And where else would you find clothing and accessories to wear to the Ball if you don’t already have them? One option is to rent from a costume store such as CostumeParty! or Costumes on Haight in San Francisco. Last year, I found a Victorian suit with tails at Debbie Lyn’s Costumes in Sunnyvale.
Another option is to buy your costume, which you may want to do if you’re planning to attend other similar events. Here is a list of Bay Area stores that specialize in Victorian and Edwardian era clothing. Prefer to have some expert advice when doing your shopping? At least one enterprising Edwardian is offering their services as a Fashion Consultant.
How much will your costume cost? If you want an entire costume, it could cost you hundreds of dollars even if you rent and buy some accessories. My suit rental plus a top hat and bow tie was a bargain at $60.00. But I will probably purchase a few accessories at the Ball, which will probably put the bill at over $100.00. I imagine that some people spend over $1,000.00, based on the elaborateness of their costumes.
Besides preparing your costume, there are a few things that you should to. The first is to obtain Edwardian Ball tickets from a trusted source, either online from this site, or in person at an official ticket outlet. You don’t want to be in a situation where you’ve put together your attire for the event, only to find out that Ball is sold out once you arrive!
If you’re coming from outside the city, you may want to consider obtaining lodging near the event, as it will be less hectic to have a room where you can put on your costume and crash after the Ball is over. Of course, booking a hotel room will inflate your budget. A more frugal approach would be to crash with a friend who lives nearby, and then gift him or her a modest item purchased at the Ball’s Vendor Bazaar as a thank you gift.
As one might expect given such an spectacular event, the lines to get into the Edwardian Ball at The Regency Ballroom can get ginormous! Thus, the earlier you arrive, the better. To be safe, you should probably plan to arrive at least an hour before the time you want to get into the Ball (i.e., arrive at 7:00 if you want to be in by 8:00). And don’t forget an umbrella if it looks like it might rain on the night of the Ball. Nothing dampens spirits—and costumes—faster than an unexpected soaking.
For the first time this year, The Regency Ballroom will be offering hot food from their kitchen during the event, available for order at the main bars. While it might not be the finest of fare, it will certainly satisfy that late-night need for something to accompany the abundance of cocktails. There are also no “ins-and-outs”, so you’ll want to eat dinner before you arrive. There are quite a few restaurants nearby, so no matter what your budget and palate, there’s sure to be something to satisfy your thirst and hunger.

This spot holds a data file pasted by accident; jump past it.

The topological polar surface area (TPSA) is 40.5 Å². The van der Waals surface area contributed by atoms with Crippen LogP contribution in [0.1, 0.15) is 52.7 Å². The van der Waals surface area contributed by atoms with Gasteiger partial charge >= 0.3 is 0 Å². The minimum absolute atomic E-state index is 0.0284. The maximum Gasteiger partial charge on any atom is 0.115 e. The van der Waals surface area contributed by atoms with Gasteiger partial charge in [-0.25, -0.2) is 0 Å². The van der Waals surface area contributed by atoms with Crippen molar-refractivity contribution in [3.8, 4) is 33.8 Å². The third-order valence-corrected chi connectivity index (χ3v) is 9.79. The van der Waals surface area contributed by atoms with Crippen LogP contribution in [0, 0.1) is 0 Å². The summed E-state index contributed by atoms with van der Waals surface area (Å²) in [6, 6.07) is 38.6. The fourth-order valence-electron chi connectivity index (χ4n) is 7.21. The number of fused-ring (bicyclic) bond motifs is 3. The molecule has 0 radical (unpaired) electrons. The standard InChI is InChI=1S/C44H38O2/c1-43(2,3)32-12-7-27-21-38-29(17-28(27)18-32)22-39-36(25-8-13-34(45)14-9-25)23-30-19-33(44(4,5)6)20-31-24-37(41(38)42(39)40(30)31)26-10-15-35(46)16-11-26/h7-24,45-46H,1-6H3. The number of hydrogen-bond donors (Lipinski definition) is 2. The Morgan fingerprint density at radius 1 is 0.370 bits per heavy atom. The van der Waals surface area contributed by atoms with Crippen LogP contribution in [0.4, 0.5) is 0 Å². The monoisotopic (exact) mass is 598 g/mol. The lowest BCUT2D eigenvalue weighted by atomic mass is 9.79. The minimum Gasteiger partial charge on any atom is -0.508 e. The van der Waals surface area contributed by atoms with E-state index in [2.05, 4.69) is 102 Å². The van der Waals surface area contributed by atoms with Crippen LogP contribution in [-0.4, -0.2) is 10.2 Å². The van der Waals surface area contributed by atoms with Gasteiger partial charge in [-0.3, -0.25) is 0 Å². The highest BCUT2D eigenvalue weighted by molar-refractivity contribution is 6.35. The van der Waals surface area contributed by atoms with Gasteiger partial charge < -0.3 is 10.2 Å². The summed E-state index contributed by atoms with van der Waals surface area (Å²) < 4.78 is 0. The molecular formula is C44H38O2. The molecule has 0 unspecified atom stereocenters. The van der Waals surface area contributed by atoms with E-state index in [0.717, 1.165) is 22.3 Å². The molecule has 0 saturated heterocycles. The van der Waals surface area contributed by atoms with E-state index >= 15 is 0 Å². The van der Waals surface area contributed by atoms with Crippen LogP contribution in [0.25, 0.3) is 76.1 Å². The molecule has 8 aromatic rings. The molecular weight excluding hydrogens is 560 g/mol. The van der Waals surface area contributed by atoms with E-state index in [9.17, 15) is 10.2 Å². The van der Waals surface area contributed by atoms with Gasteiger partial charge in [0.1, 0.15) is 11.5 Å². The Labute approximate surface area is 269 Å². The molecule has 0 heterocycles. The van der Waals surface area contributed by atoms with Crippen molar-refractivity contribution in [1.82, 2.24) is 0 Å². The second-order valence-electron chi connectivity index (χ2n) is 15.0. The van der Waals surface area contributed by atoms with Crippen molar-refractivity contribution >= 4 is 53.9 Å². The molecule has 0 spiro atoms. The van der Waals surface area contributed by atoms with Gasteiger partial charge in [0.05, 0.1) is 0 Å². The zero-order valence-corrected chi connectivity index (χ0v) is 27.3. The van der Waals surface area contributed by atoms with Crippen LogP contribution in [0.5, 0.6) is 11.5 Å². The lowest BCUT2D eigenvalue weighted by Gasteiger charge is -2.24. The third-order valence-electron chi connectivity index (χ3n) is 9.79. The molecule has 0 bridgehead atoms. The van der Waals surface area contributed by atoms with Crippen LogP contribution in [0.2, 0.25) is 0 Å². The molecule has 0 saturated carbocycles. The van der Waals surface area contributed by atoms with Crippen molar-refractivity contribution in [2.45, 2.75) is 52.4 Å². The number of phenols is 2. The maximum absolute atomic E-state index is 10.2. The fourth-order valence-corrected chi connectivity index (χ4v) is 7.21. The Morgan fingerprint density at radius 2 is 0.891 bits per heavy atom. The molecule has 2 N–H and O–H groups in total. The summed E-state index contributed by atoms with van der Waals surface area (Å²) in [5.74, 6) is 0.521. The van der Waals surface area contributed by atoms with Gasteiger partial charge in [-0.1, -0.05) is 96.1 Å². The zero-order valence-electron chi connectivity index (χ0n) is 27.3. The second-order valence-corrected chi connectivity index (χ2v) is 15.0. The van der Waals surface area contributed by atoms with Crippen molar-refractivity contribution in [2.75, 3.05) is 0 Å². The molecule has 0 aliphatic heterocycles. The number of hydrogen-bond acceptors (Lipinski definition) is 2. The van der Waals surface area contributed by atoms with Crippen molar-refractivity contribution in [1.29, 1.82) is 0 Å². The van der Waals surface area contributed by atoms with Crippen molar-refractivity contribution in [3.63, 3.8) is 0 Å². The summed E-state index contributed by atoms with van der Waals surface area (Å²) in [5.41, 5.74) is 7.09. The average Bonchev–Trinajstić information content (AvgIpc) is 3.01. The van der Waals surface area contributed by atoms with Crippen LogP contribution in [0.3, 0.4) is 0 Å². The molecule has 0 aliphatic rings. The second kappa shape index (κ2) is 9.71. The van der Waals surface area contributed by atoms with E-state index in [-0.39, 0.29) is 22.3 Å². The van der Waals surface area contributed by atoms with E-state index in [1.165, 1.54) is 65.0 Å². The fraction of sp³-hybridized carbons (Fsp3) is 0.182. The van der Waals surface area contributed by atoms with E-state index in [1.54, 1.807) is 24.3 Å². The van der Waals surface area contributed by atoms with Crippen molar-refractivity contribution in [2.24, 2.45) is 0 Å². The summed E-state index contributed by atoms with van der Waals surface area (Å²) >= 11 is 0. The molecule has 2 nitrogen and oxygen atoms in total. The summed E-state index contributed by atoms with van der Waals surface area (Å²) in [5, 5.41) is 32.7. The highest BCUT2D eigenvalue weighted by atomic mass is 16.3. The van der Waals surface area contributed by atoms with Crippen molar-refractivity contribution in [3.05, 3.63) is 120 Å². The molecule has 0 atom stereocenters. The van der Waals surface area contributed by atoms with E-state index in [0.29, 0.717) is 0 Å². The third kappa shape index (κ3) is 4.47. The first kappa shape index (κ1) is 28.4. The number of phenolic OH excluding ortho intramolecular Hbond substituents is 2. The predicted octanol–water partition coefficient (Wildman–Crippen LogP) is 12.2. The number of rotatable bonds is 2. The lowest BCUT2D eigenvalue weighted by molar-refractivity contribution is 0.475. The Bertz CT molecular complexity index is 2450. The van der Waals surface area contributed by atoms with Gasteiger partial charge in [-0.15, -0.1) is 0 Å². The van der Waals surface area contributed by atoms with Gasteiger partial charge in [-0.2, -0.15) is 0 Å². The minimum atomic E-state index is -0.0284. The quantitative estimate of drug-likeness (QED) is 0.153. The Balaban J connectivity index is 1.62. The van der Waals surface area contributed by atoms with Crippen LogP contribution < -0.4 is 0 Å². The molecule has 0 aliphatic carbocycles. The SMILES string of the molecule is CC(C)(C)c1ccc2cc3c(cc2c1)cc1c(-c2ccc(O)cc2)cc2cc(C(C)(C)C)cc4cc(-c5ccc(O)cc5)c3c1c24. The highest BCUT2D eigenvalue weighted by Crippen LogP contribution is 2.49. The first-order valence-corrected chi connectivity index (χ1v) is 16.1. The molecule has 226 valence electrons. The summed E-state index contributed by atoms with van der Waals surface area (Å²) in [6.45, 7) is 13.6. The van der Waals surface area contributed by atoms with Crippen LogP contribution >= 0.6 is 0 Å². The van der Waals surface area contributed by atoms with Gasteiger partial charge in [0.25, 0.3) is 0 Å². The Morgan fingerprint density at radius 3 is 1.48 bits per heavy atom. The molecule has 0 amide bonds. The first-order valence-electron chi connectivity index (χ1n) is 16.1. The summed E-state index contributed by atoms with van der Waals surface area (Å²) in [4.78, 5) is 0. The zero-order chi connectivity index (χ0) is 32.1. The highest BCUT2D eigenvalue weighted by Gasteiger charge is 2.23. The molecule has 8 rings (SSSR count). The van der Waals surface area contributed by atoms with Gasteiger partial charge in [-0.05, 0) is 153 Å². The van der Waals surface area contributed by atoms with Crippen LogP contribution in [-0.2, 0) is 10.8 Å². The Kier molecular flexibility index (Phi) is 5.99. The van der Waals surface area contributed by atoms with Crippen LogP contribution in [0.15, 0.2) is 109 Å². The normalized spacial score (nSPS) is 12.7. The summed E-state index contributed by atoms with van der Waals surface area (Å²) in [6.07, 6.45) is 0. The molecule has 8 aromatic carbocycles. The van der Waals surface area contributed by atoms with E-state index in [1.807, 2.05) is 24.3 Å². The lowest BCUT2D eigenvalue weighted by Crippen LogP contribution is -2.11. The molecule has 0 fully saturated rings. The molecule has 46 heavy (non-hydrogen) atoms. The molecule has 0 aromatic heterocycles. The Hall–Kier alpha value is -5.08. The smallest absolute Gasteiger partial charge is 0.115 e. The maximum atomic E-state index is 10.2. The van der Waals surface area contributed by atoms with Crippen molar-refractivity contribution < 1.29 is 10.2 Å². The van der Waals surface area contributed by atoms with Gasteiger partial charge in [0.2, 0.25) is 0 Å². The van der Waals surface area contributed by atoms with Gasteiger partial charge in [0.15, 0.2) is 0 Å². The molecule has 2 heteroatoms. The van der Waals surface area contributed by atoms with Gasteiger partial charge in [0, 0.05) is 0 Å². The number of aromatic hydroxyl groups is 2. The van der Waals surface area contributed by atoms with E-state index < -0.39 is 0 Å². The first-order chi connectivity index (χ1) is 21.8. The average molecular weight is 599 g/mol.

Once you’re in, be sure to visit all of the areas of the venue. The Regency Ballroom is a large building with several levels and various floors. Kingfish of the Hubba Hubba Revue will be the emcee for the Edwardian World’s Faire on Friday evening, and he offers this advice for those new to the Edwardian Ball. “The event is huge and if you don’t move around you will definitely miss stuff. The exhibits on Friday, World’s Faire night, are always awesome (I particularly like the operating steam engines from Kinetic Steam Works) and there are rooms and rooms of vendors.”
Amidst all these divertissments, it’s easy to forget that The Edwardian Ball is, at its heart, a social event. Lots of people attend in groups, and since the Ball attracts like-minded folks from the goth, steampunk, burlesque, and other communities, many people will know a good number of the other attendees.
If you’re new to the Ball and don’t know many of your fellow Edwardians, don’t despair! The Ball provides many opportunities to meet and mingle, such as while queueing for drinks. One good strategy to meet people was suggested by RJ Johnson, who said, “Mingling down in the vendor’s area is a lot of fun; don’t just park yourself in front of the stage or up in the balcony. Be sociable; complimenting folks on their finery is a great way to strike up a conversation if you are a bit shy at such things.”
And if you’re also a photographer like he is, RJ suggested taking some business card with the web address of where people can find the photos that you take of them.
Whatever you do, whoever you go as, there’s one thing that you need to do: Have fun! It seems pretty common for people to feel pressure and panic about their costumes before the event. But once the Ball is underway, trust me: nobody will notice that a bow tie is really just a shade off from being perfect for a suit. More important than any costume or fashion accessory is a sense of adventure and playfulness. The Edwardian Ball is waiting for you, in all its multifaceted glory. Resolve to have an unforgettable night, and then reach out and make it so!
Maxwell Wood is the creator of San Francisco Burlesque Review, a blog covering burlesque events, performers and culture in the Bay Area. An earlier version of this post originally appeared on SFBR.